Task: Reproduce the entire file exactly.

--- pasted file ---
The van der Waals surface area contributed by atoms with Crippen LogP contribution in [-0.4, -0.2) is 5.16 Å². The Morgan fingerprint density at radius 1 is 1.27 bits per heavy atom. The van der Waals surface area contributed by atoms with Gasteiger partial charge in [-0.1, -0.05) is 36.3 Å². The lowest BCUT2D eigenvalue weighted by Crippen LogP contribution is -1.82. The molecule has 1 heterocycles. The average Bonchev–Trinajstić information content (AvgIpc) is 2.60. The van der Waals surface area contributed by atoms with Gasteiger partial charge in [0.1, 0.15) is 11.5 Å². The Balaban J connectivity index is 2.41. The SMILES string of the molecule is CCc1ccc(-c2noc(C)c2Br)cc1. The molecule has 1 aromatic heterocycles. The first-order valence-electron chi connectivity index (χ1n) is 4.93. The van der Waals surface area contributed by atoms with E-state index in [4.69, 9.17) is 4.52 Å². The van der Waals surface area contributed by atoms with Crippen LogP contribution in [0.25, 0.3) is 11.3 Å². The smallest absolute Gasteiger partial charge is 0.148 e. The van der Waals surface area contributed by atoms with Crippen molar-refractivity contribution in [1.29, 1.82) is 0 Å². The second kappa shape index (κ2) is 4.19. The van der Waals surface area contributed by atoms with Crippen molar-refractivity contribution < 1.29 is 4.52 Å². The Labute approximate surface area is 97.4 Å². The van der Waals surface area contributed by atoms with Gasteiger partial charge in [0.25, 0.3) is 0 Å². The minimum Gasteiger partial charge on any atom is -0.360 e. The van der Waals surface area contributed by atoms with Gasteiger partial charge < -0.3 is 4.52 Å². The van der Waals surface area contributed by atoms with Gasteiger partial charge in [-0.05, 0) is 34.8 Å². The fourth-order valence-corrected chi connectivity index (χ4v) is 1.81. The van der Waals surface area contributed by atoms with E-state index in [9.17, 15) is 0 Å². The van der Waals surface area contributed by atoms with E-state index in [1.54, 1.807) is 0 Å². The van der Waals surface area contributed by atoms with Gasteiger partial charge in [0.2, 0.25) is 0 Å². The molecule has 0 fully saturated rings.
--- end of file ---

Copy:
The van der Waals surface area contributed by atoms with Crippen LogP contribution in [-0.4, -0.2) is 5.16 Å². The Morgan fingerprint density at radius 1 is 1.27 bits per heavy atom. The van der Waals surface area contributed by atoms with Gasteiger partial charge in [-0.1, -0.05) is 36.3 Å². The lowest BCUT2D eigenvalue weighted by Crippen LogP contribution is -1.82. The molecule has 1 heterocycles. The average Bonchev–Trinajstić information content (AvgIpc) is 2.60. The van der Waals surface area contributed by atoms with Gasteiger partial charge in [0.1, 0.15) is 11.5 Å². The Balaban J connectivity index is 2.41. The SMILES string of the molecule is CCc1ccc(-c2noc(C)c2Br)cc1. The molecule has 1 aromatic heterocycles. The first-order valence-electron chi connectivity index (χ1n) is 4.93. The van der Waals surface area contributed by atoms with E-state index in [4.69, 9.17) is 4.52 Å². The van der Waals surface area contributed by atoms with Crippen LogP contribution in [0.25, 0.3) is 11.3 Å². The smallest absolute Gasteiger partial charge is 0.148 e. The van der Waals surface area contributed by atoms with Crippen molar-refractivity contribution in [1.29, 1.82) is 0 Å². The second kappa shape index (κ2) is 4.19. The van der Waals surface area contributed by atoms with Crippen molar-refractivity contribution < 1.29 is 4.52 Å². The Labute approximate surface area is 97.4 Å². The van der Waals surface area contributed by atoms with Gasteiger partial charge in [0.25, 0.3) is 0 Å². The minimum Gasteiger partial charge on any atom is -0.360 e. The van der Waals surface area contributed by atoms with Gasteiger partial charge < -0.3 is 4.52 Å². The van der Waals surface area contributed by atoms with Gasteiger partial charge in [-0.05, 0) is 34.8 Å². The fourth-order valence-corrected chi connectivity index (χ4v) is 1.81. The van der Waals surface area contributed by atoms with E-state index in [9.17, 15) is 0 Å². The van der Waals surface area contributed by atoms with E-state index in [1.54, 1.807) is 0 Å². The van der Waals surface area contributed by atoms with Gasteiger partial charge in [0.2, 0.25) is 0 Å². The molecule has 0 fully saturated rings.